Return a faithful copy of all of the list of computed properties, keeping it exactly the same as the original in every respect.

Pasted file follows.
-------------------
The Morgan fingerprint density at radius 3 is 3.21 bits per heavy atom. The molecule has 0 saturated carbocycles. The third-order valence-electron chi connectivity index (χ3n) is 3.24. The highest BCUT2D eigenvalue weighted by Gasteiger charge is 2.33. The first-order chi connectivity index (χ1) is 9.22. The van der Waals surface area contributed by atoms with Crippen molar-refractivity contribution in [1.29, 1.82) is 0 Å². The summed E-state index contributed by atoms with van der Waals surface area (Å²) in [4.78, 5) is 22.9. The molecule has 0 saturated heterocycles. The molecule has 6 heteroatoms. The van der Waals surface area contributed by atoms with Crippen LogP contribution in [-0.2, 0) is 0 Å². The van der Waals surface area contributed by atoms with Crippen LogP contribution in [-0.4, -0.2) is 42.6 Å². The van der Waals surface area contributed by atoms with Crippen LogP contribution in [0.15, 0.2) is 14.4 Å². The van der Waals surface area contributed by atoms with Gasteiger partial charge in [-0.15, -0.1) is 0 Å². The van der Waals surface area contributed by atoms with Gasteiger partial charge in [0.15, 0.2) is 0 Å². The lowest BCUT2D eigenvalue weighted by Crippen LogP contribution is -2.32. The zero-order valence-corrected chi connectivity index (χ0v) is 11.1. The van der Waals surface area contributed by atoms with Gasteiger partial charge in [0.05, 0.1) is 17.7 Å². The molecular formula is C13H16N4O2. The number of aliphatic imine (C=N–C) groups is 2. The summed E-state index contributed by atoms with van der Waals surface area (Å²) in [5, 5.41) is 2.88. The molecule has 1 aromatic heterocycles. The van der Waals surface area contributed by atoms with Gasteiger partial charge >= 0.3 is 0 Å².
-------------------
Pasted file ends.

The Morgan fingerprint density at radius 3 is 3.21 bits per heavy atom. The molecule has 0 saturated carbocycles. The third-order valence-electron chi connectivity index (χ3n) is 3.24. The highest BCUT2D eigenvalue weighted by Gasteiger charge is 2.33. The first-order chi connectivity index (χ1) is 9.22. The van der Waals surface area contributed by atoms with Crippen molar-refractivity contribution in [1.29, 1.82) is 0 Å². The summed E-state index contributed by atoms with van der Waals surface area (Å²) in [4.78, 5) is 22.9. The molecule has 0 saturated heterocycles. The molecule has 6 heteroatoms. The van der Waals surface area contributed by atoms with Crippen LogP contribution in [-0.2, 0) is 0 Å². The van der Waals surface area contributed by atoms with Crippen LogP contribution in [-0.4, -0.2) is 42.6 Å². The van der Waals surface area contributed by atoms with Crippen LogP contribution in [0.15, 0.2) is 14.4 Å². The van der Waals surface area contributed by atoms with Gasteiger partial charge in [-0.15, -0.1) is 0 Å². The van der Waals surface area contributed by atoms with Gasteiger partial charge in [0.15, 0.2) is 0 Å². The lowest BCUT2D eigenvalue weighted by Crippen LogP contribution is -2.32. The zero-order valence-corrected chi connectivity index (χ0v) is 11.1. The van der Waals surface area contributed by atoms with Gasteiger partial charge in [0.05, 0.1) is 17.7 Å². The molecular formula is C13H16N4O2. The number of aliphatic imine (C=N–C) groups is 2. The summed E-state index contributed by atoms with van der Waals surface area (Å²) in [5, 5.41) is 2.88. The molecule has 1 aromatic heterocycles. The van der Waals surface area contributed by atoms with Gasteiger partial charge >= 0.3 is 0 Å².